Come experience Acadian history dating back to 1653 in West Pubnico, the world's oldest Acadian community which is still occupied by the descendants of its founder. The Musée des Acadiens des Pubnicos, located in West Pubnico (Highway 103, Exit 31 to Route 335, 5 km) in the Yarmouth and Acadian Shores region, features an interpretative room using bilingual interpretive media including Window on Time (3-D graphic/assembly), Welcome panel, Important dates, Wall labels, historic photos-reproduction photographs and a soundscape featuring the sounds of Pubnico.
Tour our traditional Acadian garden bordered by aromatic plants and shrubs. Typically the Acadians would grow many root crops; vegetables, flowering plants, and herbs grew side by side. The plant selection would supply food and spices, medicine, dye, insect repellant, air refreshers, pain killers, and cosmetics. Plants and vegetables used in the garden were selected to represent the typical plants and vegetables which the Acadians would have had access to in 1653.
This Museum, an Acadian homestead from the 1800s, has "good bones" and great vibes, but the pulse of the museum resonates through the Acadian people and their stories. It has an impressive selection of artifacts that depict life as it would have been for our Acadian ancestors. The kitchen features the original hearth where iron pots and a kettle can still be seen hanging. Many utensils are on display as is the spinning wheel.
The Museum has on display over 300 cameras spanning 100 years of photographic history, including a very rare gas operated upright enlarger (c 1895). Also featured is a portion of an original sluice or conduit, which formed part of an elaborate drainage system, called "aboiteau". This permitted the early Acadian to turn saltwater marshland into fertile agricultural land by preventing tide waters from flooding the marshland while permitting rain water to run off. Restored to full operation the original Chandler and Price manual printing press of “Le Petit Courrier” is on display. A page from the first issue of “Le Petit Courrier” can be reproduced. In addition the founder's desk, books, and photographs pertaining to the era of “Le Petit Courrier” are placed in showcases.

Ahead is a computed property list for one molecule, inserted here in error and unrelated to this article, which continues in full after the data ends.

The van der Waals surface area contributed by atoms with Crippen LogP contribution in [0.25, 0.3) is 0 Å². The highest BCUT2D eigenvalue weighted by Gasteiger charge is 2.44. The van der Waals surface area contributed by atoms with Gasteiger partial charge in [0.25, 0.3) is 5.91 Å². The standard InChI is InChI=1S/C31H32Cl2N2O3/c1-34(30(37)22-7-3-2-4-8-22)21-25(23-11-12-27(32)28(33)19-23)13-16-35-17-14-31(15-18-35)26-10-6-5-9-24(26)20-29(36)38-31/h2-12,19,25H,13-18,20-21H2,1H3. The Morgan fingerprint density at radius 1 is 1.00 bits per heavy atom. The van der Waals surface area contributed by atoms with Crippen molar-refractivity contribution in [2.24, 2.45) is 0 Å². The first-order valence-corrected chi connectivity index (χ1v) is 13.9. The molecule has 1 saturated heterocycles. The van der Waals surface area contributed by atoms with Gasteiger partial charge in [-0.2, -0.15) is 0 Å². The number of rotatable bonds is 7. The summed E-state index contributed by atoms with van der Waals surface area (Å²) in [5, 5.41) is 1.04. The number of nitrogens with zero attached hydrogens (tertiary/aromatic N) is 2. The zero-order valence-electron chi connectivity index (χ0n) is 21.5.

The research centre "Les Archives Père Clarence d'Entremont", housed in the museum annex has an extensive collection of Acadian historical and genealogical documents. Also available are over 6,000 publications, with information dating to the 17th century, as well as microfilms, maps, photographs, etc. Researchers can also obtain facts from the available published edition of “Le Petit Courrier”. As the collection grows and more information is accessed, the Archives will provide a greater information base for the public. Our story is rooted in our families, most who have been here since the mid-1650s. Like our ancestors before us, we remain attached to our region, our children and our future.
Visit our website for details of our summer programs, demonstrations and events. Our bilingual tour guides are available to answer questions and to make your visit enjoyable. After your tour, visit our gift shop. Bus tours are welcome. Visa, MasterCard and Direct Debit are accepted.
Facilities / Services
- Bus tours
- Gift shop
- Meeting facilities
- Picnic tables
- Public washroom
- Wheelchair accessible
- Limited accessibility
- Bilingual/Multilingual staff available
- Internet access
- Childrens activities
Date details/Hours of operation
Mon–Sat 9am–5pm, Sun 12:30–4:30pm. Archives/research centre open Thur or by appointment.
Details: Admission $3, F(12). Research fee $5.